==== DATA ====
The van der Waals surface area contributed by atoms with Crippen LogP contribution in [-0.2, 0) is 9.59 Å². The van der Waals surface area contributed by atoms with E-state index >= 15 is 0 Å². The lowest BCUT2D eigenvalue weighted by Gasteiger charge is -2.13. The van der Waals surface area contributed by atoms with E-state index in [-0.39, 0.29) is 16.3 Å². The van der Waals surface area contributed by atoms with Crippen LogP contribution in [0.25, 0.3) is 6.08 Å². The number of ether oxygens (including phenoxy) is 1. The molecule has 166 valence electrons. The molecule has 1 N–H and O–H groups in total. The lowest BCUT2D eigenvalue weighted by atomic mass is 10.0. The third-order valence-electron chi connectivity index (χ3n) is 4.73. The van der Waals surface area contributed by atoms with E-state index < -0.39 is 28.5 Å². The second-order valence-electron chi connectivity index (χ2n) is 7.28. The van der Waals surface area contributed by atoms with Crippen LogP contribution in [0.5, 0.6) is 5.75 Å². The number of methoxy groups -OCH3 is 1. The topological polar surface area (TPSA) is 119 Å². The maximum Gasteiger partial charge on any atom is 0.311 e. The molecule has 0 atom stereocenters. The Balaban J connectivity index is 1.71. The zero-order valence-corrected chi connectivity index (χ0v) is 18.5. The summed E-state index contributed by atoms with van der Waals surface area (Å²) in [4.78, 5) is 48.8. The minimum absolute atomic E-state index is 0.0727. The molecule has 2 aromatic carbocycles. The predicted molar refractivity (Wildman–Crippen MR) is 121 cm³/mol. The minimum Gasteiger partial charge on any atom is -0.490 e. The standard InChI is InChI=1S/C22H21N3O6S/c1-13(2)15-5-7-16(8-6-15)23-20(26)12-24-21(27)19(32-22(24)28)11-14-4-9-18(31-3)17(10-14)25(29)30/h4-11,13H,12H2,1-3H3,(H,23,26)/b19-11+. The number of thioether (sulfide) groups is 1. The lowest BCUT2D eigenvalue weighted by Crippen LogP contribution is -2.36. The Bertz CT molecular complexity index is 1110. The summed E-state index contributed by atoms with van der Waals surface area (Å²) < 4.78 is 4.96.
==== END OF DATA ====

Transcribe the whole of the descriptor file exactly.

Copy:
The van der Waals surface area contributed by atoms with Crippen LogP contribution in [-0.2, 0) is 9.59 Å². The van der Waals surface area contributed by atoms with E-state index >= 15 is 0 Å². The lowest BCUT2D eigenvalue weighted by Gasteiger charge is -2.13. The van der Waals surface area contributed by atoms with E-state index in [-0.39, 0.29) is 16.3 Å². The van der Waals surface area contributed by atoms with Crippen LogP contribution in [0.25, 0.3) is 6.08 Å². The number of ether oxygens (including phenoxy) is 1. The molecule has 166 valence electrons. The molecule has 1 N–H and O–H groups in total. The lowest BCUT2D eigenvalue weighted by atomic mass is 10.0. The third-order valence-electron chi connectivity index (χ3n) is 4.73. The van der Waals surface area contributed by atoms with E-state index < -0.39 is 28.5 Å². The second-order valence-electron chi connectivity index (χ2n) is 7.28. The van der Waals surface area contributed by atoms with Crippen LogP contribution in [0.5, 0.6) is 5.75 Å². The number of methoxy groups -OCH3 is 1. The topological polar surface area (TPSA) is 119 Å². The maximum Gasteiger partial charge on any atom is 0.311 e. The molecule has 0 atom stereocenters. The Balaban J connectivity index is 1.71. The zero-order valence-corrected chi connectivity index (χ0v) is 18.5. The summed E-state index contributed by atoms with van der Waals surface area (Å²) in [4.78, 5) is 48.8. The minimum absolute atomic E-state index is 0.0727. The molecule has 2 aromatic carbocycles. The predicted molar refractivity (Wildman–Crippen MR) is 121 cm³/mol. The minimum Gasteiger partial charge on any atom is -0.490 e. The standard InChI is InChI=1S/C22H21N3O6S/c1-13(2)15-5-7-16(8-6-15)23-20(26)12-24-21(27)19(32-22(24)28)11-14-4-9-18(31-3)17(10-14)25(29)30/h4-11,13H,12H2,1-3H3,(H,23,26)/b19-11+. The number of thioether (sulfide) groups is 1. The lowest BCUT2D eigenvalue weighted by Crippen LogP contribution is -2.36. The Bertz CT molecular complexity index is 1110. The summed E-state index contributed by atoms with van der Waals surface area (Å²) < 4.78 is 4.96.